This study has four limitations that prevent us from interpreting results—for people with BMI measurements in adjacent waves of a longitudinal survey—as evidence of causal effects of disease on weight loss. First, despite relatively high-quality data, measurements of weight change and disease onset remain crude because we observe people only periodically. Thus we observe net BMI change, rather than all BMI changes, between the waves. Furthermore, we do not observe the exact sequence of disease and weight-change events. When disease is diagnosed between survey waves, we cannot determine whether disease precedes or follows weight change.

Second, diagnoses are self-reported. Self-reports may be inaccurate, either because participants do not know they are sick, do not know the name of the disease that affects them, or choose not to report their illness in a survey. Reporting norms may vary across the two countries. Each disease-diagnosis category may also represent a broad range of disease severity.

Third, as noted above, we may lack statistical power to detect relationships, especially in CRELES. With few people in this sample experiencing new disease onset, in particular, we are unlikely to observe associations between disease onset and weight loss.

Fourth, we observe weight change only among survey participants who survive and have BMI measured in adjacent survey waves. In the absence of survey attrition, associations between disease and weight loss would likely be larger than observed here, since survey exit and death are very likely correlated with sickness, and death is very likely correlated with weight loss, as in other populations.1-3

Despite these limitations to generalizability, we believe our findings provide valuable information about the disease determinants of weight loss among middle-aged and older Costa Rican and English adults, who participate in two adjacent waves of longitudinal, population-based surveys. These surveys are similar to many others used in observational epidemiology, but include superior data on weight change over time. Epidemiologists should be aware that typical BMI data may reflect both the effects of body weight on health, and of health on body weight—but that processes could vary from one sample to the next, complicating causal interpretation. Our findings suggest both that one-time BMI measurements are noisy measures of long-term BMI exposure (because weight change is relatively common), and that the impact of health on BMI is complex.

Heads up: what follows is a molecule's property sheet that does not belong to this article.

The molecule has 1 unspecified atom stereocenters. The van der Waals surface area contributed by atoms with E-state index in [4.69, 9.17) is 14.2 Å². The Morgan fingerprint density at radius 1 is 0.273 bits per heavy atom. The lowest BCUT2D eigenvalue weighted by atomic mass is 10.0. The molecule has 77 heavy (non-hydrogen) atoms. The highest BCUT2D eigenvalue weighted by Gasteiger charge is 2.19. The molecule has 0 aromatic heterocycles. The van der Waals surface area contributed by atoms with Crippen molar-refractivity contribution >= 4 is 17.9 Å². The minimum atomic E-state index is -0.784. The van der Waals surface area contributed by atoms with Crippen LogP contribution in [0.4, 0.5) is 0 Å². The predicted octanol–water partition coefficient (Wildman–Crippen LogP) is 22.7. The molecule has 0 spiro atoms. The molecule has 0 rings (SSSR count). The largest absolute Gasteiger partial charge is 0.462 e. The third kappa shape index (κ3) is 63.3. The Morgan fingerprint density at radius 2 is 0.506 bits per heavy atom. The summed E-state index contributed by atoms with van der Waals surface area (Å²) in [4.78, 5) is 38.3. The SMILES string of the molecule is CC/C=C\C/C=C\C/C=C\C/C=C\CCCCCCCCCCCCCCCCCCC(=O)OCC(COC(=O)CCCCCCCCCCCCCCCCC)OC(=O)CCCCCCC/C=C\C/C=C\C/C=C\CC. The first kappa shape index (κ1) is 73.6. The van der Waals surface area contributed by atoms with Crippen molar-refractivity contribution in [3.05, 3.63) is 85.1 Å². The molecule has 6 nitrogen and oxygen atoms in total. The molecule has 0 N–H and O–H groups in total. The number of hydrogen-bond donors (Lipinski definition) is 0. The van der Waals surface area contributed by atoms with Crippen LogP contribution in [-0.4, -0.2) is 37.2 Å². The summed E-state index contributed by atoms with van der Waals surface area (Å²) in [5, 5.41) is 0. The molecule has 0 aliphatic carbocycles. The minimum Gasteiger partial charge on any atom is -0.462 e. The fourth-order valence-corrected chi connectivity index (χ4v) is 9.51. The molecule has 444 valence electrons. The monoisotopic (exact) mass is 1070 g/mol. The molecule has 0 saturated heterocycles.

We wish to thank Germán Rodríguez, Scott Lynch, and Thomas Espenshade for methodological advice and suggestions on earlier drafts. ELSA was developed at Britain's National Centre for Social Research, University College London, and the Institute for Fiscal Studies, with funding from the US National Institute on Aging and a consortium of UK government departments. Data are available through the UK Data Archive. CRELES was conducted by the University of Costa Rica's Centro Centroamericano de Población, collaborating with the Instituto de Investigaciones en Salud, and with funding from the Wellcome Trust (grant WT072406). We are deeply grateful to the participants and data collectors of both surveys. This work was supported by the Eunice Kennedy Shriver National Institute of Child Health and Human Development (grant 5R24HD047879) and the National Science Foundation (grant DGE-0646086).



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Received on: May 27, 2014
Accepted on: May 20, 2015


Corresponding author:
Laura Blue.
Mathematica Policy Research.
1100 First St NE, 12th Floor. 20002
Washington, DC. The United States.


Declaration of conflict of interests. The authors declare that they have no conflict of interests.



* The author conducted this work while a PhD candidate at Princeton University.